It is difficult to describe what it is like for medical professionals like these, delivering babies and caring for patients in a hospital without adequate access to clean water or proper sanitation. The water supply to the wards runs for just 1 hour per day, medical equipment is washed in the same sink that waste from the maternity ward is disposed into, and expectant mothers wash their babies’ clothes in the dirty water of a nearby river. The only toilet is fetid and dank and the shower is next to an open sewer. Dirty hands and dirty water mean that pathogens spread quickly and babies and their mothers risk infections like sepsis.

In March, when Kiomboi was without water for 3 consecutive weeks, staff told WaterAid they had to turn first to unpredictable collection of rainwater, and then had to send a car to collect water from a river. Without readily available clean water, midwives were not able to do their jobs safely. At least 12 babies developed sepsis during this period, and two of them died. Midwives were then faced with the torturous question of whether those babies’ deaths were their fault: were those infections transmitted in the delivery process?

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Sustainable Sanitation Alliance – Thematic Online Discussion: “Managing WASH in Schools – Is the Education Sector Ready?”

The Sustainable Sanitation Alliance (SuSanA) is excited to announce the 10th Thematic Online Discussion on the topic of “Managing WASH in Schools – Is the Education Sector Ready?”

Starting on Monday, September 19, we invite you to join our discussion on the challenges of WASH in Schools (WinS) globally which is part of SuSanA’s Thematic Discussion Series (TDS).

The direct links of WinS to SDG2 (health), SDG6 (water and sanitation) and SDG4 (education) pose the chance for increased inter-sectoral cooperation. Thereby, the education sector’s leadership and management are critical to broad-scale implementation and success of WinS. Yet, how is the education sector taking WASH on board and how can the sector manage it? How does the reality look like in schools around the world? What does it take for better-managed WinS? What shifts/changes are necessary to see the situation change?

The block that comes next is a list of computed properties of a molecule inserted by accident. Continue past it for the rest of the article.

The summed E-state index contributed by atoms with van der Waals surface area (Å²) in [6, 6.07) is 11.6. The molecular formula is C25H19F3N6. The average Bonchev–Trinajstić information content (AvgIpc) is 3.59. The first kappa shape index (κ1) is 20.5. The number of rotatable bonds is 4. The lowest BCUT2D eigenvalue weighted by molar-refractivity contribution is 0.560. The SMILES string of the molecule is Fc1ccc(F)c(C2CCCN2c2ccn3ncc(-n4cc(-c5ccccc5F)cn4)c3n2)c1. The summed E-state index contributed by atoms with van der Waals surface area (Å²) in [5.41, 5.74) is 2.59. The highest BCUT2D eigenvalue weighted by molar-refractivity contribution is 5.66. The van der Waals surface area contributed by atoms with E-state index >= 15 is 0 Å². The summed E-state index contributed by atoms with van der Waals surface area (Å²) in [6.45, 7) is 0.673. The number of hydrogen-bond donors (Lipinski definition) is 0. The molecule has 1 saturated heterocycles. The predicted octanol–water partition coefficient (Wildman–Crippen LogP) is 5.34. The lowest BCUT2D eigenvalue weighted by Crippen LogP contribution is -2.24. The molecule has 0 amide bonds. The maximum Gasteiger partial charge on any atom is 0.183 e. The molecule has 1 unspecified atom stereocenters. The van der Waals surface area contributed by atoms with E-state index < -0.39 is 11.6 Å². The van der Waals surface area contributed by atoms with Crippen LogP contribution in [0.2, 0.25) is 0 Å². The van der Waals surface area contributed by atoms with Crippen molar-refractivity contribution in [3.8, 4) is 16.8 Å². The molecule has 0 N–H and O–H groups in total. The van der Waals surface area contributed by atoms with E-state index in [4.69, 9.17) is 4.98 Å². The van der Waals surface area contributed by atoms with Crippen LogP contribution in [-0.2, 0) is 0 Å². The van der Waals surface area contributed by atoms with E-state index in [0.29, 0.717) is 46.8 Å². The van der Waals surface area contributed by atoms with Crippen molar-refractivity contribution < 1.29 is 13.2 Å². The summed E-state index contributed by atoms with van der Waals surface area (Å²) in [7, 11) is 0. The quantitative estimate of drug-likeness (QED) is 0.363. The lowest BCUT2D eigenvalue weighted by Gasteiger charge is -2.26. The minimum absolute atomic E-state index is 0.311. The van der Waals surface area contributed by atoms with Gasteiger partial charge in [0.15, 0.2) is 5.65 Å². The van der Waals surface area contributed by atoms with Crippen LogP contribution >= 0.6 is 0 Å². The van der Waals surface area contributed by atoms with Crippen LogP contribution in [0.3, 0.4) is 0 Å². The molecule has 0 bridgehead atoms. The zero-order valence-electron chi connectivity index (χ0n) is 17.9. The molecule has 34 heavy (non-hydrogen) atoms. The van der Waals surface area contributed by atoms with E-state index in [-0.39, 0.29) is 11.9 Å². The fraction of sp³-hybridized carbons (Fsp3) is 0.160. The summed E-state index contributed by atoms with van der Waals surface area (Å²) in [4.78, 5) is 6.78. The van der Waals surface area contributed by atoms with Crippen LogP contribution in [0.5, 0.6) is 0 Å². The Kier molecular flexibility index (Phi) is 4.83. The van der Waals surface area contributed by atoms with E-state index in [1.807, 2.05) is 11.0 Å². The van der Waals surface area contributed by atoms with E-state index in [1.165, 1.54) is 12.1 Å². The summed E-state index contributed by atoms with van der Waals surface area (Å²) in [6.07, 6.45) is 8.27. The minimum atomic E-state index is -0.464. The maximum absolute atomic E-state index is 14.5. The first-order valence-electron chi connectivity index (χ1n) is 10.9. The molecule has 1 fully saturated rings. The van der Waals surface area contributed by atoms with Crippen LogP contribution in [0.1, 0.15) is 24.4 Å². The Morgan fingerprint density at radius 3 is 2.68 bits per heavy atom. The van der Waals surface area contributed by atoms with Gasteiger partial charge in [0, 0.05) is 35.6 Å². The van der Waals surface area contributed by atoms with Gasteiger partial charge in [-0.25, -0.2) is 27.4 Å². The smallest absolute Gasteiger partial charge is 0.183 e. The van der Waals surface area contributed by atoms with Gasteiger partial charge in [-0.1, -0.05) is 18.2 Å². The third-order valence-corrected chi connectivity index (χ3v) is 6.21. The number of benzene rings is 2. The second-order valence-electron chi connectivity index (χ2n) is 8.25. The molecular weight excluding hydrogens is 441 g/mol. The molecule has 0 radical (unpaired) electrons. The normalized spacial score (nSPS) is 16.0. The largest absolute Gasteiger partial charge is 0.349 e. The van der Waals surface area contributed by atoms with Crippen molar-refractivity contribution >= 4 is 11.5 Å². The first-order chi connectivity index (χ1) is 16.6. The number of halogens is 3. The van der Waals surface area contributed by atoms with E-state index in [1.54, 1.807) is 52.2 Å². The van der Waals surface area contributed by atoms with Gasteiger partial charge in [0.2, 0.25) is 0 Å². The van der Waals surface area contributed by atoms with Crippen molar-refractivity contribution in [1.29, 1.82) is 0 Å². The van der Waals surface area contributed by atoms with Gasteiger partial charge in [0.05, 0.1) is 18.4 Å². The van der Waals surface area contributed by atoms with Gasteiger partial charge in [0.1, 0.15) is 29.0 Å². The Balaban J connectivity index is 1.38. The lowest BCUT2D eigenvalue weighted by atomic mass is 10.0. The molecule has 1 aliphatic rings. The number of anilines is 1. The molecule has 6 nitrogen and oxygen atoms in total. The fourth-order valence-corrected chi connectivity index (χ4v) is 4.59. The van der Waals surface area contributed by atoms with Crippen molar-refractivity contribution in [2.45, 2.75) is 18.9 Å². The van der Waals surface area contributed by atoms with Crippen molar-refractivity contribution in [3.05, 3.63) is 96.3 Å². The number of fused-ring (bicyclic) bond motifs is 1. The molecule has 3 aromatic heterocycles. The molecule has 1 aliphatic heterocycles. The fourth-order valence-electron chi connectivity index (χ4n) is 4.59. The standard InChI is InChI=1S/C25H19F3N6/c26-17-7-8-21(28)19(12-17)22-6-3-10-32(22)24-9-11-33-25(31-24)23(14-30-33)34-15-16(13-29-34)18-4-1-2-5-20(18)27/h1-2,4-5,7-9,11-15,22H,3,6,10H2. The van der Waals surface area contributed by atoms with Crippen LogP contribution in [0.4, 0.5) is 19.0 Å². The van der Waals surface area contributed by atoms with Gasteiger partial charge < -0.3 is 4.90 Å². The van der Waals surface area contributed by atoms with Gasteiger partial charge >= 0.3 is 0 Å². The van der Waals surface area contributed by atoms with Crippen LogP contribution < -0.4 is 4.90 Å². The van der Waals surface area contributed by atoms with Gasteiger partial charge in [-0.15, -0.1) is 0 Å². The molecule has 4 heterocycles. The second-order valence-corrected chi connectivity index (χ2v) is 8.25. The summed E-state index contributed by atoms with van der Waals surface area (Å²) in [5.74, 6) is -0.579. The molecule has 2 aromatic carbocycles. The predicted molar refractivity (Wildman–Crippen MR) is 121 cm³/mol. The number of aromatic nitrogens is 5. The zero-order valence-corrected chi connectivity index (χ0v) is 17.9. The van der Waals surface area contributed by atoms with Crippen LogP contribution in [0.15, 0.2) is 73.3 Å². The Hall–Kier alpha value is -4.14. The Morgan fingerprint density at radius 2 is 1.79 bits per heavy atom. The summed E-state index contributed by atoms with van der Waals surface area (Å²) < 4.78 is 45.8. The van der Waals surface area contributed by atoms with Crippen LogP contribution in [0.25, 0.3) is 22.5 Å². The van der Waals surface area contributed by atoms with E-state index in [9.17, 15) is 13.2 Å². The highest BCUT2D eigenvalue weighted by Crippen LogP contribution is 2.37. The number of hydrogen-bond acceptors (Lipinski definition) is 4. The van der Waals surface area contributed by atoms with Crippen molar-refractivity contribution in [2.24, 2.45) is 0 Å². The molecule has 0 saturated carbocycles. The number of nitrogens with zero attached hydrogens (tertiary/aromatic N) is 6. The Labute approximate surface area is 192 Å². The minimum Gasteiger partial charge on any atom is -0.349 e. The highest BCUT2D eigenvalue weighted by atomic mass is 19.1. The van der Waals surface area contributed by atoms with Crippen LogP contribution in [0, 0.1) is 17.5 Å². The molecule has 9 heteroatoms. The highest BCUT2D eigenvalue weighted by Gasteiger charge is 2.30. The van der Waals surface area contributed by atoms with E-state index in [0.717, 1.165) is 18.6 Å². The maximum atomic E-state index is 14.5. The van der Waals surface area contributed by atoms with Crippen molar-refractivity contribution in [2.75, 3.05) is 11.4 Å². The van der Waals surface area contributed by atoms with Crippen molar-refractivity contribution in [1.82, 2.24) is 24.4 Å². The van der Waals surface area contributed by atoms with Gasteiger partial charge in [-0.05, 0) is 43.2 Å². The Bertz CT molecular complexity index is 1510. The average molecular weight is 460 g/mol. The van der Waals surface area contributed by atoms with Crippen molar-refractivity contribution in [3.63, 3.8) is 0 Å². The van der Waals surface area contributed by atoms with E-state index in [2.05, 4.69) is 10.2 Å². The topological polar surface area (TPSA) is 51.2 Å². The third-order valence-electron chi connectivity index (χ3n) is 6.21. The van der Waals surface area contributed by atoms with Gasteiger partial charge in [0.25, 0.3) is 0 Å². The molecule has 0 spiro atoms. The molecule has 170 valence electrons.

Building on the SuSanA Working Group 7 (Community, Rural & Schools) meeting during the Stockholm Water Week 2016, we would like to address these and other questions in order to get a better understanding of the challenges and needs of the education sector to successfully manage WASH in schools.

In particular, we will structure our discussion along two topics – (1) Policy Issues on the Regional and Global Level and (2) Implementation Level/Matters of Implementation.

For both topics, experts from both the WASH and the education sector will provide leadership, food for thought and a profound insight into the topic. Questions raised by Forum Users will also be addressed.

Discussing WASH in school and the education sector’s role and potential for leadership, we propose the following schedule:

Theme I – Policy Issues on the Regional and Global Level (September 19-30)
Theme II – Implementation Level (September 21-30)

We look forward to interested participants and an enriching discussion on WinS.

Kind regards,

Antonio S.D. on behalf of the Sustainable Sanitation Alliance

Sanitation & nutrition: WaSH Policy Research Digest, August 2016

Sanitation & nutrition: WaSH Policy Research Digest, August 2016. UNC Water Institute.

Detailed Review of a Recent Publication: Improved sanitation results in taller children in Mali. Pickering, A.J. et al., 2015. Effect of a community-led sanitation intervention on child diarrhoea and child growth in rural Mali: A cluster-randomised controlled trial. The Lancet Global Health, 3(11), pp.e701–e711. wi_header595x70

Key Policy and Programmatic Takeaways

  • Well-implemented Community Led Total Sanitation can increase latrine use: A sanitation program in Mali led to the construction and use of latrines that were affordable and acceptable to the users.
  • Sanitation improvements decrease stunting: The intervention resulted in reductions in stunting among children, measured by height and weight data.
  • Stunting can be considered a useful measure of health impact: Use of height and weight data demonstrated health impacts not shown by diarrhea data alone.

DefeatDD: Superheroes vs. Villains

Published on Aug 29, 2016

Superheroes and villains face off in the battle to DefeatDD! With their powers combined, Nutrition, Vaccines, WASH (water, sanitation, and hygiene), and ORS + Zinc help children, families, and communities conquer the biggest bugs terrorizing towns and sickening kids with diarrhea—Rotavirus, ETEC, Shigella, and Cryptosporidium.

Learn more at